Publishing a novel has always been one of the top items on my “bucket list.” I started writing Voice of Innocence while still in college. Recently deciding that I should follow the advice I give to my students, I realized it was time to share my writing with others. Voice of Innocence was published in February of 2015. I am in the process of releasing a second novel as well and am so excited to share a completely different set of characters with the world.
I currently live in my hometown with my husband Chad (my Junior High sweetheart); our cats Arya, Amelia, Alice, Marjorie, and Bob; and our Mastiff Henry.
My hope is that by becoming a published author, I can inspire some of my students and other aspiring writers to pursue their own passions. I want them to see that any dream can be attained and publishing a novel isn’t out of the realm of possibility.
What inspires you to write?
I have many inspirations in my life as a writer. My parents instilled in me a value for education and reading from the time I could talk. One of my earliest memories is sitting with my parents as they taught me to sound out words. My husband has also inspired me to pursue my dream of writing. I met Chad in an art class when we were only twelve. He has shown me that love is real, is enduring, and is our most important ally in this sometimes harsh world. He has supported me through this entire process, believing in my writing even before I believed in it myself. My favorite author, Nicholas Sparks, also indirectly inspired me by showing that love stories can be powerful and deep.
I am inspired by love and real life situations. I like to portray the beauty and magic of love while also focusing on the harsh, difficult situations it sometimes creates.
Tell us about your writing process.
For me, the title always comes first along with the characters. I usually spend days, even weeks, thinking about the characters, climbing into their skin and viewing the world from their view. Once I get a feel for who they are and what conflicts they will face, I start writing. I loosely outline where the story is going to go, but typically I just write on the fly. I like to feel the natural flow of the story, finding that typically my story morphs and changes as I write.
I always write best at night. When I wrote Voice of Innocence, I was working at a job that required late nights. I would write after work, sometimes at one or two in the morning. I still find that I write best late at night, on my laptop, surrounded by a cat or two.
For Fiction Writers: Do you listen (or talk to) to your characters?
I liken character developing to acting; like an actress, I sort of climb inside the head of my character, almost taking on their persona mentally. I start thinking like they would think, imagining life from their point of view. I pride myself on realism; I want every situation, emotion, and encounter to see real, so I try very hard to imagine a realistic reaction from each character to each situation. By the end of a novel, I do feel as though my characters are more than just fictitious people, which is my goal for the reader.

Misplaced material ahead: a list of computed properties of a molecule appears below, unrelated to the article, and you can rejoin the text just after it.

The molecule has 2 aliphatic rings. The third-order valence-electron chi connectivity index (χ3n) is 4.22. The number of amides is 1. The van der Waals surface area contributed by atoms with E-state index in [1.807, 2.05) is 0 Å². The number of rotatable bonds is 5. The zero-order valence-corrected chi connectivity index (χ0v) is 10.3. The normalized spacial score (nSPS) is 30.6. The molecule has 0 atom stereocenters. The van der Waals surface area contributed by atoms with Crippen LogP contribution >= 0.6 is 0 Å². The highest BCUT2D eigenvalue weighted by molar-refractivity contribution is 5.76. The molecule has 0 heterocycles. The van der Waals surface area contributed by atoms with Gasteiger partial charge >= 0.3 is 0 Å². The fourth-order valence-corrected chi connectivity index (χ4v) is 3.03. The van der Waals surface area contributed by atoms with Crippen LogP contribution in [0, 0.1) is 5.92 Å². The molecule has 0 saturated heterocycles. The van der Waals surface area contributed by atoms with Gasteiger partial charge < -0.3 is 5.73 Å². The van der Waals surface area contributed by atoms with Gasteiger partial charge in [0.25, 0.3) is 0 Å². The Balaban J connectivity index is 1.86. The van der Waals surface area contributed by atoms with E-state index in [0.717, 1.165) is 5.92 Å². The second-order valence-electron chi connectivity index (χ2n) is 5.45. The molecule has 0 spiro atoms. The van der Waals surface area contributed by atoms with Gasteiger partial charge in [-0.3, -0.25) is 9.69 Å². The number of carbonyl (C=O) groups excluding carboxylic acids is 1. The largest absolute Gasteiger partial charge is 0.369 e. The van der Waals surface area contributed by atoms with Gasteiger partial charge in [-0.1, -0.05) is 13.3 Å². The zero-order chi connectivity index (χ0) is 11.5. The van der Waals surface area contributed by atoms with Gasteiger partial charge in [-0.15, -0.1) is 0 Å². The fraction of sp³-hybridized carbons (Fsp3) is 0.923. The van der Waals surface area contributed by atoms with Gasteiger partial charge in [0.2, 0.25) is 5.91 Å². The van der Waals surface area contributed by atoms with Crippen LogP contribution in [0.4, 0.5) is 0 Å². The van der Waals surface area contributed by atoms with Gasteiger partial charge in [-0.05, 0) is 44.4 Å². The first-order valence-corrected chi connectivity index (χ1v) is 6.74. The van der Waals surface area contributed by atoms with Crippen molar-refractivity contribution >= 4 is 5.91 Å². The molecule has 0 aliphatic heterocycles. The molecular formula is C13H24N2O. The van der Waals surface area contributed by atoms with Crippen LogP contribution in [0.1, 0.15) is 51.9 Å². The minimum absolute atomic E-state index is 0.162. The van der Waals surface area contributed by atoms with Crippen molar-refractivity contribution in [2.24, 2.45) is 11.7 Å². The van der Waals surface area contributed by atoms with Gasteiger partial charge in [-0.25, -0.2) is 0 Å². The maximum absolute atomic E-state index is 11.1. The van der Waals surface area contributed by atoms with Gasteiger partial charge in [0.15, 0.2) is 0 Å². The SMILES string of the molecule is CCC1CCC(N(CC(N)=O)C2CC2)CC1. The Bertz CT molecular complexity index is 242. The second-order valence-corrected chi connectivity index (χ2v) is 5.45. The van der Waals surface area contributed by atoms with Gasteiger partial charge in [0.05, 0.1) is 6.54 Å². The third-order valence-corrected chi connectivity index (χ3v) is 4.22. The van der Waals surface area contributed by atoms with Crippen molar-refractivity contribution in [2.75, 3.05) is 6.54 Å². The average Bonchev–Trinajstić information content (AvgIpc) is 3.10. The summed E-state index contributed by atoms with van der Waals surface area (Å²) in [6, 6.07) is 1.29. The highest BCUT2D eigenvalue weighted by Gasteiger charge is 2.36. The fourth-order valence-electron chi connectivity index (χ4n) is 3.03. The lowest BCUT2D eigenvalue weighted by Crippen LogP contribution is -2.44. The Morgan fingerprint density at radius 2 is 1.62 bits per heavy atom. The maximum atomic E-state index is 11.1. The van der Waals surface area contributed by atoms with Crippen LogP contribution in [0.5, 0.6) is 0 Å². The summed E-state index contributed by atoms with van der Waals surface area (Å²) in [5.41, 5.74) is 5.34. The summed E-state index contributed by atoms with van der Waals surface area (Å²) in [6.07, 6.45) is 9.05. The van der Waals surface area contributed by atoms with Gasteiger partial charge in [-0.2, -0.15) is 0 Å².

What advice would you give other writers?
I think the first piece of advice is to not let yourself be defined as a writer by your publishing credentials. You are a writer first; publishing doesn’t change that. You need to write for the love of the story. When I wrote Voice of Innocence, I didn’t think anyone would read it. I wrote the story of Emma and Corbin because I, quite simply, couldn’t stand to not tell their story. I felt a need to get their story on paper, so I did. I wasn’t worrying about being a bestseller or winning awards. I was writing because I had to write. When you write from a place of emotion, from a place of freedom, and from a place of honesty, that emotion becomes very obvious to the reader. In other words, write for the sake of writing, not to become famous.
How did you decide how to publish your books?
I chose to go with a publisher because I just felt like that was the best decision for me. I did realize once I started the publishing process that I knew very little about it. Having a publisher helped me understand the process and considerations in the publishing world; I feel like if I had self-published, I wouldn’t have understood the process as well. I also feel like having a publisher gave me the confidence I needed in my work.
I just advise new authors to do what feels right. If you are going with a traditional publisher, make sure their mission and values fit with your own. If you want to self-publish, then don’t let anything stop you. This business is so much about following your heart.
What do you think about the future of book publishing?
As an English teacher, my hope is that the publishing industry continues to be strong and prosperous–I hope that our society continues to value literature and reading. I do see the digital world greatly impacting the industry, but I think that is okay. There’s nothing wrong with change. However, I am a complete traditionalist in the fact that although I have an e-reader, I still love the feel of pages between my fingers.
What do you use?: Professional Editor, Professional Cover Designer
What genres do you write?: romance, women’s fiction, new adult
What formats are your books in?: Both eBook and Print
All information in this post is presented “as is” supplied by the author. We don’t edit, to allow you, the reader, to hear the author in their own voice.